Hello, friends. Today, I’ve got something a little out of the ordinary for you. A few months ago in the RPG Reload feature we covered Heroes Of Steel Elite ($3.99), an RPG from developers Trese Brothers. As usual, I reached out to them for some background information, but for a variety of reasons, we couldn’t connect for an interview until after the Christmas holidays. I promised in that article that I would print the interview separately later on, and here we are, living and breathing in the world of “later on".
Since this was originally intended for the RPG Reload of Heroes Of Steel, it’s mostly focused on that game, but there are some other good tidbits in there, too. Normally, we don’t usually present interviews in a line-by-line format, but with multiple people in play and the detail involved in the answers, I think it’s best to give you the transcript more or less verbatim. I’d like to thank both Andrew and Cory Trese for taking time out of their busy schedules to answer these questions.
Getting Into Game Development
Shaun Musgrave (SM): Can you tell me a little bit about how you got into game development? What was your first game, released or otherwise, when did it all come together?
Andrew Trese (AT): Cory and I have been making games for as long as I can remember. The very first game I can remember that we ever made together was a dungeon crawl game. I was probably in first grade, and we took a huge piece of paper and drew a dungeon map on it, and then drew in monsters and things in rooms — I clearly remember a room with a wolf with bones on the floor, one with a demon and flames, and another with a treasure chest. I don’t remember who the gameplay worked, except you wandered around the place and had encounters. I died the first time trying to fight the wolf, evidently I lacked a critical piece of equipment – a spear. That was a long time ago, but we’ve made games ever since.
Our major game behind all of the other games we’ve released digitally was our home-brew pen and paper RPG, first started as the fantasy RPG called World’s Edge and later Stars Edge. The stories, worlds, and legendary characters created in the endless hours of gaming with friends have helped shape everything about Trese Brothers studio and our releases.
Cory Trese (CT): The first digital game that we released was Star Traders RPG, which was originally an experiment in Android development. Andrew and I both loved playing that game, but we were absolutely overwhelmed by the community response we received after releasing the first free version of it. The Elite version was originally built because players were asking for some way to pay for it… and from there we were accidental game developers. That first released game was a turning point for us in terms of how much time we put into game design. As Andrew said, we’ve always been designing and playing games but our community before Star Traders was only our friends and role playing groups.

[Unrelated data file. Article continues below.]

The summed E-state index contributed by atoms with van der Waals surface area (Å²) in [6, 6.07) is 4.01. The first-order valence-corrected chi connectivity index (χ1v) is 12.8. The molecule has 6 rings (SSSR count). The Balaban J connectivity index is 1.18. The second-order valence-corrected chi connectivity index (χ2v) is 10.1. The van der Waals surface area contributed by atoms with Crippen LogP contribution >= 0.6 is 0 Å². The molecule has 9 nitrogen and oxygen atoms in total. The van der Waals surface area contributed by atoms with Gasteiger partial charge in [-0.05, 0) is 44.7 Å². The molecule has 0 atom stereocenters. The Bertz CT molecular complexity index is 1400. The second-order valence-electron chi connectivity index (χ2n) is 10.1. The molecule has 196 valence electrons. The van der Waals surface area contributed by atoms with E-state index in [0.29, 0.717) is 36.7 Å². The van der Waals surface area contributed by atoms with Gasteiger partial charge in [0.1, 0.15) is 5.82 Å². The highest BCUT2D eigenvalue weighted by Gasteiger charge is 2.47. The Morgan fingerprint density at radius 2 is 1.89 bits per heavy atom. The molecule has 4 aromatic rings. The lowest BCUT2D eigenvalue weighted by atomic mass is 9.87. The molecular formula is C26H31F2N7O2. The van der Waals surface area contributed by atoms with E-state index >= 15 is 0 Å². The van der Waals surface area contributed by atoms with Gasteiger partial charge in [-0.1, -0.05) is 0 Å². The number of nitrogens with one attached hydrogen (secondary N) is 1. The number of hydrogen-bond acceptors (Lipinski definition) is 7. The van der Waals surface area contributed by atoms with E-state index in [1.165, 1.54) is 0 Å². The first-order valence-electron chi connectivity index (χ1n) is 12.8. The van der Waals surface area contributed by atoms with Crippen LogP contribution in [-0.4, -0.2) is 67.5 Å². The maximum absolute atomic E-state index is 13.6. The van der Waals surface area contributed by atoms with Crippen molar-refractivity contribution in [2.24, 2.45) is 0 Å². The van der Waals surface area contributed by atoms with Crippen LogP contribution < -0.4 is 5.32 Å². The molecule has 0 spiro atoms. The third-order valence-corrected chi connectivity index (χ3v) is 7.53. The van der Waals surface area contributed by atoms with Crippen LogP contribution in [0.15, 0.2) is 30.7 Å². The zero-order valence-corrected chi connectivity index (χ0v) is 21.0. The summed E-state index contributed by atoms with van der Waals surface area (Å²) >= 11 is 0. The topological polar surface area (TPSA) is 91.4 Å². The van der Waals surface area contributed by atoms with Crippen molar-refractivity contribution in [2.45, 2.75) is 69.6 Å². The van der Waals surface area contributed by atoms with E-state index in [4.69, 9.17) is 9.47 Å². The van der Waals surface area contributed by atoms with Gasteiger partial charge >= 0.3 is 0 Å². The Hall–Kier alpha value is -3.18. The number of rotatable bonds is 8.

Developing Heroes Of Steel
SM: How and when did you decide to make Heroes Of Steel? What were your inspirations?
AT: Directly after we released Star Traders (circa 2011) I started dreaming about making a over-the-top fantasy RPG. I am a dreamer by nature, so I was dreaming big. It was to be a world with 9 major zones, each with its own storyline and an overarching storyline. Each reason was on a “doom timer" and depending on where the heroes went and who they helped, certain parts of the world would fall into darkness, while they would be able to save others. This game was dubbed Secrets of Steel.
At the time, I had just volunteered to be the “reliable artist" for Trese Brothers. I had a pixel art program and I was doing pixel art for Star Traders to replace the ships and hacking out some amazing art for the first officers. This is the time in which the famous officer, dubbed “Ol’ Turd Lip" by our community was created.
Realizing how busy we were and that the scope of my dream was too big, we decided to “get our feet wet" with a smaller cyberpunk game project, which turned into Cyber Knights … if you’ve had a chance to play the game, be an elite soldier in the urban wars of the future, and hack the matrix, you’ll likely agree with me that this game was not really a reduction in scope. But, we have issues with scope here at Trese Brothers. We make big games and we can’t help it. Lots of content on a small budget and a small price tag to boot? Oh yeah.
A few years later, we had finished three other games and the world of Steel came back around again. We decided that Secrets would only work as the end of a trilogy of games, and so laid the plans for Heroes, Legends, and Secrets of Steel. Yes, we’re insane and we know it. Dream big!
To get back to the question, Heroes of Steel was inspired by a scene I thought up where the heroes meet a mysterious swordsman. I can’t talk to much more about it, as it would be a big spoiler – but just play into Episode 1 Act 2 of Heroes of Steel and you’ll know the scene when it hits. In terms of other inspirations – Shining Force, Final Fantasy Tactics, Fire Emblem, Castle of the Winds, and Diablo would all be listed high on the list.
SM: Do you feel like you’ve mostly delivered what you set out to do with the game in terms of the gameplay structure? How many more chapters and characters can we expect?
AT: I am proud at how we have delivered. Heroes of Steel was built from a Kickstarter, and we were able to release the first episode of the game before a year had passed. As you saw during your first review, Shaun, the game was a bit rough at that point, but we were putting schedule as a priority. Since then, we have polished the game immensely, released all four additional characters, expanded the story from 20 dungeons to just under 140 and blown the play time out from 20 hours to over 100.